An associate professor at the University of Minnesota, Michael McAlpine, has designed the latest prototype for a rudimentary bionic eye, and it could actually lead to versions capable of replacing the real thing.
The team began to build the prototype with a hemispherical glass dome, similar in size and shape to the back of a human eye. Using a custom-built 3D printer, they then added stripes of an ink containing silver particles; the ink successfully dried in place, as opposed to running down the inside of the dime and pooling at the bottom. Over the top of that ink base, a printed layer of semiconducting polymer was added.
The result was an array of 3D-printed photodiodes, which are capable of converting light into an electrical current with an efficiency of 25 per cent. McAlpine's team is now planning on boosting that efficiency, and incorporating many more of the photodiodes into a single dome. Ultimately, it is hoped that the technology could be used to create a fully-functioning bionic eye, which would restore a blind recipient's vision by stimulating their optic nerve in response to perceived light.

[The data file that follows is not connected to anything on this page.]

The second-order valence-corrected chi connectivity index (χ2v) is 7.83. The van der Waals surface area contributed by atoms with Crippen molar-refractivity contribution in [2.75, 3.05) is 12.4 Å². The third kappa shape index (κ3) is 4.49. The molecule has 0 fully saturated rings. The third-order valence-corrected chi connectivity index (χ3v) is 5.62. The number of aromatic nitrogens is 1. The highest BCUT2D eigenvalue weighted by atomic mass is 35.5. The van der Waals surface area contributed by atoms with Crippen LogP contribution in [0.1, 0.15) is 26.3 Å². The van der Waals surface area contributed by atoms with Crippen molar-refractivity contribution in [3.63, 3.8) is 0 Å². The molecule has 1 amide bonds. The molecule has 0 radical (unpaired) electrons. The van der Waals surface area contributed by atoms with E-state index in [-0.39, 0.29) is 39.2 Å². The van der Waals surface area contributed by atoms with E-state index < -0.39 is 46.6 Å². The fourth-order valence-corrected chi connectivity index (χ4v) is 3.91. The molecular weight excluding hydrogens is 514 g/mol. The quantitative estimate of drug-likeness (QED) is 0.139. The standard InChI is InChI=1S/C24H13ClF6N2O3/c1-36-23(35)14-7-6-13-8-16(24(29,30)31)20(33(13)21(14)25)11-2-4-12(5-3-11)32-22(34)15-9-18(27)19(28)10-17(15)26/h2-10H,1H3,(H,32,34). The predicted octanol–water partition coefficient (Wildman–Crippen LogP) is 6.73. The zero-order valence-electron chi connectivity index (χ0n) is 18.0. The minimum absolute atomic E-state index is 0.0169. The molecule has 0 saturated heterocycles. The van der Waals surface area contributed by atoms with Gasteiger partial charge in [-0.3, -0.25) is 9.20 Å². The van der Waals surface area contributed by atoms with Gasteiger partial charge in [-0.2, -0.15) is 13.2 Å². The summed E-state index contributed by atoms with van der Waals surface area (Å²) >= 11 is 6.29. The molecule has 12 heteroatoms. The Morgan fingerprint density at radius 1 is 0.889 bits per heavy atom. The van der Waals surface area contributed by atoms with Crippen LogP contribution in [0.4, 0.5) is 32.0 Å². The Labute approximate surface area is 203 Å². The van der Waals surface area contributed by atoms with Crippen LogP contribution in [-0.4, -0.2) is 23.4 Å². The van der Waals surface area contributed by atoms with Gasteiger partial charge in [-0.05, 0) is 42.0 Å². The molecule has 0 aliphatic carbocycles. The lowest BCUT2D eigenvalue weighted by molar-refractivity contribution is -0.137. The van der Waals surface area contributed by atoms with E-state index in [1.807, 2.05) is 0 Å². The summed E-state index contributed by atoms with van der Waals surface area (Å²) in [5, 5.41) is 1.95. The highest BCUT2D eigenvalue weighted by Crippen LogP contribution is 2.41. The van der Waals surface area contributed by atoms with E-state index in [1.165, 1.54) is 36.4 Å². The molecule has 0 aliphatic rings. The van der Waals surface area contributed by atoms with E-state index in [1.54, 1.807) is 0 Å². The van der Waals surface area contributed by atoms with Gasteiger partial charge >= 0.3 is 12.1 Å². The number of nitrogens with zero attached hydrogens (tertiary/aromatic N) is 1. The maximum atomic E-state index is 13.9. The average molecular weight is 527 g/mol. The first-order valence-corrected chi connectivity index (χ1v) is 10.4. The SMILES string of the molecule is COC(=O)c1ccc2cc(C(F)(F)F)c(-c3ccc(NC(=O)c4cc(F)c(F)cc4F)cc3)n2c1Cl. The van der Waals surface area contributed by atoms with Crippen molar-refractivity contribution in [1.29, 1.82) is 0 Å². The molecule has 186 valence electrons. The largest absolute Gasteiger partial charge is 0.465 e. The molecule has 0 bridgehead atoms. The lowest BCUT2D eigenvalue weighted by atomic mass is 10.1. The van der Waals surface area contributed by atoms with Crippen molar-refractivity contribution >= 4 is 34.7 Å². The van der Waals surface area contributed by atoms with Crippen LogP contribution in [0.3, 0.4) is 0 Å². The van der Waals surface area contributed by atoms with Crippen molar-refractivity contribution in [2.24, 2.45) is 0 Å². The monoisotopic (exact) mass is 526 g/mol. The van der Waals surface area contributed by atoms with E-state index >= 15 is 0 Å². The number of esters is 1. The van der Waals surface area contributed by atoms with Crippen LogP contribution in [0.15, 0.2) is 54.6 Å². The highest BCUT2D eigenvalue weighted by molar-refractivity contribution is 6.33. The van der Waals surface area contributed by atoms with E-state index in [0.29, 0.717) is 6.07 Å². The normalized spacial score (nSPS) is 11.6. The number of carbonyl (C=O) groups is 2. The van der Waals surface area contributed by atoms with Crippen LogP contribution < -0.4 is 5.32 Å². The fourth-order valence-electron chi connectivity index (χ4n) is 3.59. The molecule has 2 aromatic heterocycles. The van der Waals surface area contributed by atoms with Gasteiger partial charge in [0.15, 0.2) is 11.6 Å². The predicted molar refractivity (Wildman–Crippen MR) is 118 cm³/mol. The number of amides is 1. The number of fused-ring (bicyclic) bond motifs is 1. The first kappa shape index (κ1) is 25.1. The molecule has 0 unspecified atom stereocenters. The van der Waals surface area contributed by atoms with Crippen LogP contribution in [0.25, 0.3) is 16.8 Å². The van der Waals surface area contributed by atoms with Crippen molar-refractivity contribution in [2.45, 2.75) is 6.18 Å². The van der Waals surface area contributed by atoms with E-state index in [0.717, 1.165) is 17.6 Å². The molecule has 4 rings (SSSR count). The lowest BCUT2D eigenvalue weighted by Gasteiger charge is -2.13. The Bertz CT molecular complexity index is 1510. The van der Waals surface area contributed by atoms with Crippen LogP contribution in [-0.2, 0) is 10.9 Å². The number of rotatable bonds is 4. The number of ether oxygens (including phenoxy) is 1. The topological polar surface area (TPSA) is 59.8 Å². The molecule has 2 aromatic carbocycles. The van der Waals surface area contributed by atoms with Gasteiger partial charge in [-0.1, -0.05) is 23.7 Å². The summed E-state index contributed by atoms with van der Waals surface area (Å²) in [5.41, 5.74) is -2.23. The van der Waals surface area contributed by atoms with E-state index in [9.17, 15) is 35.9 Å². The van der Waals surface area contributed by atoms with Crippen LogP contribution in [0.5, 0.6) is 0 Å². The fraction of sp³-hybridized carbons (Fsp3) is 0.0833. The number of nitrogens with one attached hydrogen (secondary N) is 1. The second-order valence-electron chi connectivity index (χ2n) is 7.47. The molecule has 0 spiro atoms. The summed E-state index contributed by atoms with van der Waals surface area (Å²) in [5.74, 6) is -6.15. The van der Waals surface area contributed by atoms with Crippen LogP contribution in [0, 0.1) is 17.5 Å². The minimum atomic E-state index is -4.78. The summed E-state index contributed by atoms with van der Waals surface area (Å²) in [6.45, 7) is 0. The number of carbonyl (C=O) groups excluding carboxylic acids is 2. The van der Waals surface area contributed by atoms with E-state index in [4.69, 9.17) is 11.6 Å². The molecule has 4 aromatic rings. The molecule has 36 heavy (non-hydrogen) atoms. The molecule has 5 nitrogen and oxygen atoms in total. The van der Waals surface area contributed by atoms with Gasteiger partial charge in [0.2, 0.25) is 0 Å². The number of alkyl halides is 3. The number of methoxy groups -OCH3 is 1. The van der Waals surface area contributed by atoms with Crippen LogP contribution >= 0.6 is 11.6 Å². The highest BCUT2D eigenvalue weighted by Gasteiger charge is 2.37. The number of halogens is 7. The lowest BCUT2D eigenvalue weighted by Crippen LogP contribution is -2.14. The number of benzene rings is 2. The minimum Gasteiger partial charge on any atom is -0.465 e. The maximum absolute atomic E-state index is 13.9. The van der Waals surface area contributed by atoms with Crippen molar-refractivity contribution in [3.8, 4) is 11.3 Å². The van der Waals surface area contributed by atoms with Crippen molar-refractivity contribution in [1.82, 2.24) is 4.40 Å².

Additionally, the scientists are looking at ways of printing the photodiodes onto a soft hemispherical material, which could be the next prototype, that could be surgically implanted into the back of a patient's existing eye, where it would replace the retina.
A paper on the research can be found in the journal Advanced Materials, while the 3D-printing process can be seen in the video below. McAlpine has brought us 3D-printed items such as skin-mounted electronics, guides for nerve regeneration, spinal-cord-injury "bridges," and model internal organs upon which surgeons could practice.